Icing More Slab Crappies

The best time to search for winter crappies is actually in the fall, when I can run the water in my boat and find likely spots using my depthfinder and GPS.

Once I have potential winter crappie locations marked on my GPS, and the coordinates can easily be transferred from the Humminbird Onix unit on the boat to the ICE unit that I use during ice-fishing season.

If I am not able to do my homework during the fall, then I have to drill out the lake the old fashioned way. I use a 6-inch auger bit to search, and an 8-inch bit for additional holes in places that I’ve found fish.

Finding winter crappies
Crappies in most lakes will already be near their winter locations by the time the surface water temperatures drop below 50 degrees, so there is a window of opportunity every year to do some “pre-ice fishing season” homework.

Every lake is unique, but there are enough similarities between lakes for anglers to make an educated guess to where the crappies likely will be located, based on the type of lake.

Lakes with plenty of deep water with only one basin area are usually easier to pattern than lakes with several basins in different areas. Most deep-water crappies feed heavily on zooplankton during the winter and supplement their diet with minnows and other insects. The edges between the hard bottom and softer mud, and turns on the edge of the basin are often the key areas. Crappies also love basin areas near or between structures, so they have something geographical to relate to instead of roaming more open water.

Crappies living in shallow lakes usually have a higher percentage of their population feeding on minnows and insects and only supplement their diet zooplankton. Shallow crappies are more likely to relate to standing vegetation, shoreline breaks or more subtle structural elements.

Large lakes, like Lake of the Woods and Rainy Lake, might have crappies seeking out a completely separate bay or section of the lake with a mud basin, offering the structural elements crappies want during the winter.

To help check areas, I use an underwater camera system. I love multi-color sonar units like Humminbird’s Ice55. You can learn to recognize the blue- or green-colored layer of “stuff” that seems to lift off bottom as night approaches. This “stuff” is zooplankton, with crappies sifting through the thicker areas with the highest concentration of zooplankton. Crappies feeding on zooplankton will have what looks like black “mush” in their stomachs once successful anglers fillet them.

Crappies in deep lakes are usually located in the mud basin somewhere between 25 and 45 feet of water. These fish in shallow lakes are usually near standing weed edges or along any area with an abrupt depth change, even if it is only a couple of feet.

Crappies in both deep and shallow lakes like “isolated open water,” which means they prefer to use basin areas that are close to some structural element rather than basin areas in the middle of nowhere. They also like to have separate feeding and resting areas and make feeding movements between the two areas when they get active. This species in lakes with fewer structural elements means they will be more concentrated into the few areas that have the right combination of food and structure.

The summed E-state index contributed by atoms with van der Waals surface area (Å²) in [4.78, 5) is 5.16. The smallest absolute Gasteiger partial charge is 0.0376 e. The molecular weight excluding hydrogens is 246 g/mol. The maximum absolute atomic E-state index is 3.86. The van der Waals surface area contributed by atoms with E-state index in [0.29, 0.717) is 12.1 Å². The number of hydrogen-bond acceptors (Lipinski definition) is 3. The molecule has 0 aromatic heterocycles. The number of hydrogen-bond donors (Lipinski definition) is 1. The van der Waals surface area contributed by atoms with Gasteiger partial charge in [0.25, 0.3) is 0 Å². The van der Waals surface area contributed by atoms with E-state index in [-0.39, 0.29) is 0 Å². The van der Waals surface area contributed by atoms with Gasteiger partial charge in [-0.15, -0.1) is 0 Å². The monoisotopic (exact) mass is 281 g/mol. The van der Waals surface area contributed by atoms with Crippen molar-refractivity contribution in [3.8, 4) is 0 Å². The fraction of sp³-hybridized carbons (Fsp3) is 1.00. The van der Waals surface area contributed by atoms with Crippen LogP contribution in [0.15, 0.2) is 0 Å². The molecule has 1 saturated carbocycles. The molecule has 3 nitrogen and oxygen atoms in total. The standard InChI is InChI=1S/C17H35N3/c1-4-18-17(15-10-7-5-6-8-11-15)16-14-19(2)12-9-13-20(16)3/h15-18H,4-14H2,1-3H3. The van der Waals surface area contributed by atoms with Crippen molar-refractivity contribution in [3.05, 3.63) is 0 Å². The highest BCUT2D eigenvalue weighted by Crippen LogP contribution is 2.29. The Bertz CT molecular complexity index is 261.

Lakes with several basin areas and more complex features can still be predictable, but the crappies may be more particular about what type of areas they are using. Once an angler “cracks the code” for the lake, they can use that information to locate other similar areas that may also be holding the winter crappies.

Timing the bite
Crappies often make their feeding runs the same time of each day, especially during stable weather. Once anglers find a location the crappies are using, they should be able to pattern the time of day these fish are following. It is often a matter of being in the right place at the right time.

Anglers may have to use trial and error and make multiple moves to find a location on the path of feeding crappies. Some lakes may be morning lakes; other lakes may have the best bite in the evening or after dark.

My favorite crappie baits
Crappies usually like smaller presentations. Their mouths are soft and tear easy (paper lips), so anglers need to use hooks with some bite or they may lose too many fish.

Northland’s smaller Puppet Minnows are effective for me on iced-over crappies. In fact, they often outproduce live bait. Anglers with the right jigging pattern can make a Puppet Minnow look just like the real thing, only with super-sticky hooks. And the Northland Sliver Spoon is a “Tungsten“ bait, so it fishes small but heavy, and you can get back down to the fish fast.

Northland also makes a series of Bro Bugs, designed to catch panfish. They can be tipped with scented Impulse plastics, waxworms or maggots, depending on what the fish seem to want.

When all else fails, crappies can always be caught on a minnow and a plain hook with a split shot under a perfectly balanced bobber (float), so the fish can’t feel the pressure of the bobber when they take the bait. If they will bite on scented plastics or artificial lures without bait, then anglers don’t have to take time to re-bait hooks after missed bites or after catching a fish.

Crappies usually start the winter close to the bottom and suspend farther off the bottom as the snow cover on the lakes begins to block out some of the sunlight. Good electronics are essential for anglers to see them and get their baits at or just above the eye level of the fish.

Please note that the crappies are fragile when fishing in depths over 24 feet.  Refrain from sorting or catch-and-release of deep-water crappies, due to the potential of delayed mortality. Keep what you need. You can always go back out there after you eat the fresh fish you keep today.